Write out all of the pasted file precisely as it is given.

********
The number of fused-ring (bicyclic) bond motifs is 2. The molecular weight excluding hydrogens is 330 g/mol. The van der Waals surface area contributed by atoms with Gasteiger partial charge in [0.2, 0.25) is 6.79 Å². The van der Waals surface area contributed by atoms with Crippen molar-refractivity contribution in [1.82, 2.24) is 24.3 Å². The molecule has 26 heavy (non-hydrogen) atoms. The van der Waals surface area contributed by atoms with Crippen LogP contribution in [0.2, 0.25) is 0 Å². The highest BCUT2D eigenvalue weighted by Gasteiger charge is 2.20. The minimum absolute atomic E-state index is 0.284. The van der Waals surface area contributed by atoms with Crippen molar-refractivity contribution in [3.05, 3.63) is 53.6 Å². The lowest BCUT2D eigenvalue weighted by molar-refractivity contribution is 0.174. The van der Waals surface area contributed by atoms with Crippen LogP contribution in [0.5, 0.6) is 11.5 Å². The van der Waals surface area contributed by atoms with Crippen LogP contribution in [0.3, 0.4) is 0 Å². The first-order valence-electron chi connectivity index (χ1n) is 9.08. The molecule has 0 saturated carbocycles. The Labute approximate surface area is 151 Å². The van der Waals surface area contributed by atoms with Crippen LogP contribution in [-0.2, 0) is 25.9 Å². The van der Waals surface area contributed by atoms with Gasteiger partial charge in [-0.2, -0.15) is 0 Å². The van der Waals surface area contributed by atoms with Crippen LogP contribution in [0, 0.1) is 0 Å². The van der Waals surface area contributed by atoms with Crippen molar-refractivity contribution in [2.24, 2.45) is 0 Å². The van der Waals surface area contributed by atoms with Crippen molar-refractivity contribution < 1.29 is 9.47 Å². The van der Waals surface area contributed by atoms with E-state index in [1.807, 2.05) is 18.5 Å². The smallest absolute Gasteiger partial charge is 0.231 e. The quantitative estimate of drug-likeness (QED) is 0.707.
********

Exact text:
The number of fused-ring (bicyclic) bond motifs is 2. The molecular weight excluding hydrogens is 330 g/mol. The van der Waals surface area contributed by atoms with Gasteiger partial charge in [0.2, 0.25) is 6.79 Å². The van der Waals surface area contributed by atoms with Crippen molar-refractivity contribution in [1.82, 2.24) is 24.3 Å². The molecule has 26 heavy (non-hydrogen) atoms. The van der Waals surface area contributed by atoms with Crippen LogP contribution in [0.2, 0.25) is 0 Å². The highest BCUT2D eigenvalue weighted by Gasteiger charge is 2.20. The minimum absolute atomic E-state index is 0.284. The van der Waals surface area contributed by atoms with Crippen molar-refractivity contribution in [3.05, 3.63) is 53.6 Å². The lowest BCUT2D eigenvalue weighted by molar-refractivity contribution is 0.174. The van der Waals surface area contributed by atoms with Crippen LogP contribution in [0.5, 0.6) is 11.5 Å². The van der Waals surface area contributed by atoms with Crippen LogP contribution in [0.3, 0.4) is 0 Å². The first-order valence-electron chi connectivity index (χ1n) is 9.08. The molecule has 0 saturated carbocycles. The Labute approximate surface area is 151 Å². The van der Waals surface area contributed by atoms with Crippen LogP contribution in [-0.2, 0) is 25.9 Å². The van der Waals surface area contributed by atoms with Gasteiger partial charge in [-0.2, -0.15) is 0 Å². The van der Waals surface area contributed by atoms with Crippen LogP contribution in [0, 0.1) is 0 Å². The van der Waals surface area contributed by atoms with Crippen molar-refractivity contribution in [2.24, 2.45) is 0 Å². The van der Waals surface area contributed by atoms with Crippen molar-refractivity contribution < 1.29 is 9.47 Å². The van der Waals surface area contributed by atoms with E-state index in [1.807, 2.05) is 18.5 Å². The smallest absolute Gasteiger partial charge is 0.231 e. The quantitative estimate of drug-likeness (QED) is 0.707.